I believe that legislation in regards to employment protects against discrimination based upon family needs, so it is likely that the reasons given were not due to the issues that you imply.

Of course you are assuming that I do have over $200 a week to live on. In fact my figures are that for a family of three are weekly spend on living is:- $227.35 (based upon figures from 2010 (01/01/2010-31/12/2010)).

This is for a non-rental situation and therefore includes fees as well as usage (although I excluded the approximately $1,210 rates as they would not apply, that would add another $23.26 and or $15.52 (when applying 2/3rds) ). So if I multiply 227.35 * .66666 (2/3rds) then the result is that effectively it costs $151.57 per week and that $200 per week leaves $48 per week for expenses. However, it should be noted that, this is not based upon a seriously conscientious effort to live on such an amount (i.e. there would definitely be scope for reductions); it also does not take into consideration the savings that a healthcare card would offer, yet another reduction). This amount also includes nearly $50.00 per week for cigarettes, as they go into the "Groceries" category (as do some meals out (e.g. breakfast when doing the weekly shop, an area where we could easily make savings)). In response I don't need to try I(we) already do what you ask and without really trying.

Butterfly said
By the time i paid for travel (there's no concession for fuel or tyres or servicing) and the childcare gap and parking and for all the extra nappys the  child care centre use because they change the child every hour or so even if they dont need it. I ended up living on less than $400 a week. so for the sake of $120 a week I stayed at home too.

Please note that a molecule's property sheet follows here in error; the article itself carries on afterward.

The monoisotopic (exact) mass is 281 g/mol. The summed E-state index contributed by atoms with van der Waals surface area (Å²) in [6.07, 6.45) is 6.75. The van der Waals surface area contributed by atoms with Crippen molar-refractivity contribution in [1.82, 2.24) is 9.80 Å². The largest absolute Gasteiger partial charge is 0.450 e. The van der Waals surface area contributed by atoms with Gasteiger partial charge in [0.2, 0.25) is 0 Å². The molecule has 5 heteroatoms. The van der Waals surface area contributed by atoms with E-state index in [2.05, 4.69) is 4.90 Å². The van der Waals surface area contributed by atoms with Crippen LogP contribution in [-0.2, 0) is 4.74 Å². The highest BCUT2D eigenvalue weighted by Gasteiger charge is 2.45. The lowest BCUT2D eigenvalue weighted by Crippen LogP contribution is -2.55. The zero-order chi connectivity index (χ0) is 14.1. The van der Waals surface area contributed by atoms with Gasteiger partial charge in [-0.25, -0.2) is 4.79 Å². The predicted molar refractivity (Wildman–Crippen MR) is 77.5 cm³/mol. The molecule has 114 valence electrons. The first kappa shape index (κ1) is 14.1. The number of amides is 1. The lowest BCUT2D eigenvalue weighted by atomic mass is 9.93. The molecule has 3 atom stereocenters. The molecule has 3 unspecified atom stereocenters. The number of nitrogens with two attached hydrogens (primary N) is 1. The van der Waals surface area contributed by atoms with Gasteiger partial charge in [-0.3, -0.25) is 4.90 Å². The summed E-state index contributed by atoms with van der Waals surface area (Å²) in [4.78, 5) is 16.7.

Again you actually show that you could make such a decision and thus that the real situation was that there was no need for that $120 a week and thus that the without work amount must have been adequate. If there was the need then you would not have been in a place to make that decision.

Last edit: by MikeT

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Last edit: by Secretary SPCA

Butterfly - I don't want to appear judgemental - but where was the children's father during this time?  I hope you afforded him the opportunity of helping care for the children so that you COULD go back to work.

Hear this sort of thing all the time.  "I can't work because I have to look after the children" etc etc.  But all too often mum is denying dad the opportunity to have more time with/care for their children because she wants to maximise her Centrelink and CSA payments - thus avoiding the need to have to work.

My ex is receiving CSA and Centrelink benefits.  She's educated with a professional qualification - but chooses not to work.  She's also just been on an overseas holiday.  So much for mum struggling on handouts….. O_o
Posts from this topic have been moved by members. 1 posts have been transferred to topicview.

Executive Secretary - Shared Parenting Council of Australia
 Was my post helpful? If so, please let others know about the FamilyLawWebGuide whenever you see the opportunity